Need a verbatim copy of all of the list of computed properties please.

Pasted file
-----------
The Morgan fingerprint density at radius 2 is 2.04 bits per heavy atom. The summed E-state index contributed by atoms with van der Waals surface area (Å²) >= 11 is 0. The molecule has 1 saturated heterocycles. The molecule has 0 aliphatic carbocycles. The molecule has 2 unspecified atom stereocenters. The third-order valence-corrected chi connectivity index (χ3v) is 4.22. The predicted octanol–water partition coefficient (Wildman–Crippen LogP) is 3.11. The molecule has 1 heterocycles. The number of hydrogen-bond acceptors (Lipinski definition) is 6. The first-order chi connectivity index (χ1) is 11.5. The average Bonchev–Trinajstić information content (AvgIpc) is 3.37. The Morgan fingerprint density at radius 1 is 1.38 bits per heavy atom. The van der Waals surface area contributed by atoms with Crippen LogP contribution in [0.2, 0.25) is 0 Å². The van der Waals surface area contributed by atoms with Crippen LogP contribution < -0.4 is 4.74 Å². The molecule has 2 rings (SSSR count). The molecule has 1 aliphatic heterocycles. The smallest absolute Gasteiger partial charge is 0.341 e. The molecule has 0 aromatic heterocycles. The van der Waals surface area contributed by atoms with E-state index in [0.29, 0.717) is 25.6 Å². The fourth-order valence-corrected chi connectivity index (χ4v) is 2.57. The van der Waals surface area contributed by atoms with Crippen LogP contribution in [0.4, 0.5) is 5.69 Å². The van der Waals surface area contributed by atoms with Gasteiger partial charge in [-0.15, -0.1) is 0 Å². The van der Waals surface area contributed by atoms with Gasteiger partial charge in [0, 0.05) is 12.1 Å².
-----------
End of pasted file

The Morgan fingerprint density at radius 2 is 2.04 bits per heavy atom. The summed E-state index contributed by atoms with van der Waals surface area (Å²) >= 11 is 0. The molecule has 1 saturated heterocycles. The molecule has 0 aliphatic carbocycles. The molecule has 2 unspecified atom stereocenters. The third-order valence-corrected chi connectivity index (χ3v) is 4.22. The predicted octanol–water partition coefficient (Wildman–Crippen LogP) is 3.11. The molecule has 1 heterocycles. The number of hydrogen-bond acceptors (Lipinski definition) is 6. The first-order chi connectivity index (χ1) is 11.5. The average Bonchev–Trinajstić information content (AvgIpc) is 3.37. The Morgan fingerprint density at radius 1 is 1.38 bits per heavy atom. The van der Waals surface area contributed by atoms with Crippen LogP contribution in [0.2, 0.25) is 0 Å². The van der Waals surface area contributed by atoms with Crippen LogP contribution < -0.4 is 4.74 Å². The molecule has 2 rings (SSSR count). The molecule has 1 aliphatic heterocycles. The smallest absolute Gasteiger partial charge is 0.341 e. The molecule has 0 aromatic heterocycles. The van der Waals surface area contributed by atoms with E-state index in [0.29, 0.717) is 25.6 Å². The fourth-order valence-corrected chi connectivity index (χ4v) is 2.57. The van der Waals surface area contributed by atoms with Crippen LogP contribution in [0.4, 0.5) is 5.69 Å². The van der Waals surface area contributed by atoms with Gasteiger partial charge in [-0.15, -0.1) is 0 Å². The van der Waals surface area contributed by atoms with Gasteiger partial charge in [0, 0.05) is 12.1 Å².